One mother who still considers Marcel waves as the most fashionable way of dressing the hair was at work on the job.
Her little eight-year-old girl was crouched on her father's lap, watching her mother. Every once in a while the baby fingers would slide over the smooth and glossy pate which is Father's.
"No waves for you, Father," remarked the little one. "You're all beach."
"Were any of your boyish ambitions ever realized?" asked the sentimentalist.
"Yes," replied the practical person. "When my mother used to cut my hair I often wished I might be bald-headed."
Congressman Longworth is not gifted with much hair, his head being about as shiny as a billiard ball.
One day ex-president Taft, then Secretary of War, and Congressman Longworth sallied into a barbershop.
"Hair cut?" asked the barber of Longworth.
"Yes," answered the Congressman.
"Oh, no, Nick," commented the Secretary of War from the next chair, "you don't want a hair cut; you want a shine."
"O, Mother, why are the men in the front baldheaded?"
"They bought their tickets from scalpers, my child."
The costumer came forward to attend to the nervous old beau who was mopping his bald and shining poll with a big silk handkerchief.
"And what can I do for you?" he asked.
"I want a little help in the way of a suggestion," said the old fellow. "I intend going to the French Students' masquerade ball tonight, and I want a distinctly original costume—something I may be sure no one else will wear. What would you suggest?"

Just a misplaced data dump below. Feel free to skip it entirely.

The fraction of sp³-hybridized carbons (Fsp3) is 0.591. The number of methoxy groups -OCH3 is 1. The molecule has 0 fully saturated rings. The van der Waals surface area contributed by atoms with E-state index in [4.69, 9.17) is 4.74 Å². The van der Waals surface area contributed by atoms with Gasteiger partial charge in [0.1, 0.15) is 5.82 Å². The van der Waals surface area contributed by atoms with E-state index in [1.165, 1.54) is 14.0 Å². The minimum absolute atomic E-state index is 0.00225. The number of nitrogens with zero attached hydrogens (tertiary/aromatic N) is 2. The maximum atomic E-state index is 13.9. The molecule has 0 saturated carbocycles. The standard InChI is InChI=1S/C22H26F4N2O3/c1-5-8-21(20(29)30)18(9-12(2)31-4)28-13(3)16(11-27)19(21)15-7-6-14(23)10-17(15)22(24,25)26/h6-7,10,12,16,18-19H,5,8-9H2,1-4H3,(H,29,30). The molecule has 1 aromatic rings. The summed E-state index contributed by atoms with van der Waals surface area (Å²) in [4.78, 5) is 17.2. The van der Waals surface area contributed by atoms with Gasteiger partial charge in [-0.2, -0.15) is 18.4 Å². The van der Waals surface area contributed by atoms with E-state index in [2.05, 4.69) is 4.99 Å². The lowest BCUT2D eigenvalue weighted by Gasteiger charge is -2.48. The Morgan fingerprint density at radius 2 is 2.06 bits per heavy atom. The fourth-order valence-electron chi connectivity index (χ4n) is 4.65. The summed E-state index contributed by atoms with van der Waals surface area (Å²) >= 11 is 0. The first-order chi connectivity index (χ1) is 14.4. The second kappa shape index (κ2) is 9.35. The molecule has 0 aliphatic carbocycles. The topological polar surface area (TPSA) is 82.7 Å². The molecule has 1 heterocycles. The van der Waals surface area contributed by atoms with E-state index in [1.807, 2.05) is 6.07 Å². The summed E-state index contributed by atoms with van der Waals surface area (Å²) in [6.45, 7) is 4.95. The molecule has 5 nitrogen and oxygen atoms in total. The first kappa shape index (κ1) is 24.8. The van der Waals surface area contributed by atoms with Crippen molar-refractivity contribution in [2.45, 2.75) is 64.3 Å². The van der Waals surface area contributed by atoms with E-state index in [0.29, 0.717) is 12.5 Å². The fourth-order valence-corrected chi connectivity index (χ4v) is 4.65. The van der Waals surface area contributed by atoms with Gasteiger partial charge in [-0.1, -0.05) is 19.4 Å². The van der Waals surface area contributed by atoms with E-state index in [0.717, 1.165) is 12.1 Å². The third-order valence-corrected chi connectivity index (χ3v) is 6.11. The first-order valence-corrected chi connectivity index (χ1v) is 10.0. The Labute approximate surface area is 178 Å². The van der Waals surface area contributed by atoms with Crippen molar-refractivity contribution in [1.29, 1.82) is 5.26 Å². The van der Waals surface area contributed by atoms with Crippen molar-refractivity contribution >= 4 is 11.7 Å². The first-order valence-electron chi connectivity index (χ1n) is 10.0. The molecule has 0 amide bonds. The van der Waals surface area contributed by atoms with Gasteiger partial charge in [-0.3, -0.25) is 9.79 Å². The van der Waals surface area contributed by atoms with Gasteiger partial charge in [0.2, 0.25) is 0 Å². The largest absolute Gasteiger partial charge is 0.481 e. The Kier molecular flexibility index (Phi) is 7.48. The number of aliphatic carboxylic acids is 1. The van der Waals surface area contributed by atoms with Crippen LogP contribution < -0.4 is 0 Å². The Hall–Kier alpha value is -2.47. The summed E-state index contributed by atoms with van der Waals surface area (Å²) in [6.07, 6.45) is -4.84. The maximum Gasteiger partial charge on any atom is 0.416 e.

The costumer looked him over attentively, bestowing special notice on the gleaming knob.
"Well, I'll tell you," he said then, thoughtfully: "why don't you sugar your head and go as a pill?"—Frank X. Finnegan.
United States Senator Ollie James, of Kentucky, is bald.
"Does being bald bother you much?" a candid friend asked him once.
"Yes, a little," answered the truthful James.
"I suppose you feel the cold severely in winter," went on the friend.
"No; it's not that so much," said the Senator. "The main bother is when I'm washing myself—unless I keep my hat on I don't know where my face stops."
A near-sighted old lady at a dinner-party, one evening, had for her companion on the left a very bald-headed old gentleman. While talking to the gentleman at her right she dropped her napkin unconsciously. The bald-headed gentleman, in stooping to pick it up, touched her arm. The old lady turned around, shook her head, and very politely said: "No melon, thank you."
A patient complained to the doctor that his hair was coming out.
"Won't you give me something to keep it in?" he begged.
"Take this," the doctor said kindly, and he handed the patient a pill box.